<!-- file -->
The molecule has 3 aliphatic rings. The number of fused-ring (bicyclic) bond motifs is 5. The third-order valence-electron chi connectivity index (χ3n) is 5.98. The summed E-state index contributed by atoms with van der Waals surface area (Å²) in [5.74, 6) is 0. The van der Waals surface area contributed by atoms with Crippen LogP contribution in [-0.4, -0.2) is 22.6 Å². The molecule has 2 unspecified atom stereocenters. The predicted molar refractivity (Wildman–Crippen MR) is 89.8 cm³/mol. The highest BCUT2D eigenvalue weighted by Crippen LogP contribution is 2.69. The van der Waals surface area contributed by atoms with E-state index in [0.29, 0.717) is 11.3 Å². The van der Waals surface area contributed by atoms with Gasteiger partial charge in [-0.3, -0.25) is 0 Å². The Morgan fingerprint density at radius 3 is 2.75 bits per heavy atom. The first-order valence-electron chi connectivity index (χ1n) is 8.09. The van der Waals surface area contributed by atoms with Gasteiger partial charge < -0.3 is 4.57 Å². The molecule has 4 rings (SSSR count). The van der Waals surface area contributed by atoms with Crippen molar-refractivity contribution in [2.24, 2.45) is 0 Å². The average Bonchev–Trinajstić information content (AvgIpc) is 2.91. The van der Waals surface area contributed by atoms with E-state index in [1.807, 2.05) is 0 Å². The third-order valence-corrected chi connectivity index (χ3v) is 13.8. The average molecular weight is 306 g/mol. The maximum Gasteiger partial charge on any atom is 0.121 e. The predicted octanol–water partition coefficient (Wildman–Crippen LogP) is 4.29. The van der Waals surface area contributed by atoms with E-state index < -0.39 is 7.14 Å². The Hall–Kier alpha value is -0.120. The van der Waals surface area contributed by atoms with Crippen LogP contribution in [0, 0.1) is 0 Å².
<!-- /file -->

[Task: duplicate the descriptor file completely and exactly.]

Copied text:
The molecule has 3 aliphatic rings. The number of fused-ring (bicyclic) bond motifs is 5. The third-order valence-electron chi connectivity index (χ3n) is 5.98. The summed E-state index contributed by atoms with van der Waals surface area (Å²) in [5.74, 6) is 0. The van der Waals surface area contributed by atoms with Crippen LogP contribution in [-0.4, -0.2) is 22.6 Å². The molecule has 2 unspecified atom stereocenters. The predicted molar refractivity (Wildman–Crippen MR) is 89.8 cm³/mol. The highest BCUT2D eigenvalue weighted by Crippen LogP contribution is 2.69. The van der Waals surface area contributed by atoms with E-state index in [0.29, 0.717) is 11.3 Å². The van der Waals surface area contributed by atoms with Gasteiger partial charge in [-0.3, -0.25) is 0 Å². The Morgan fingerprint density at radius 3 is 2.75 bits per heavy atom. The first-order valence-electron chi connectivity index (χ1n) is 8.09. The van der Waals surface area contributed by atoms with Gasteiger partial charge < -0.3 is 4.57 Å². The molecule has 4 rings (SSSR count). The van der Waals surface area contributed by atoms with Crippen molar-refractivity contribution in [2.24, 2.45) is 0 Å². The average Bonchev–Trinajstić information content (AvgIpc) is 2.91. The van der Waals surface area contributed by atoms with E-state index in [1.807, 2.05) is 0 Å². The third-order valence-corrected chi connectivity index (χ3v) is 13.8. The average molecular weight is 306 g/mol. The maximum Gasteiger partial charge on any atom is 0.121 e. The predicted octanol–water partition coefficient (Wildman–Crippen LogP) is 4.29. The van der Waals surface area contributed by atoms with E-state index < -0.39 is 7.14 Å². The Hall–Kier alpha value is -0.120. The van der Waals surface area contributed by atoms with Crippen LogP contribution in [0, 0.1) is 0 Å².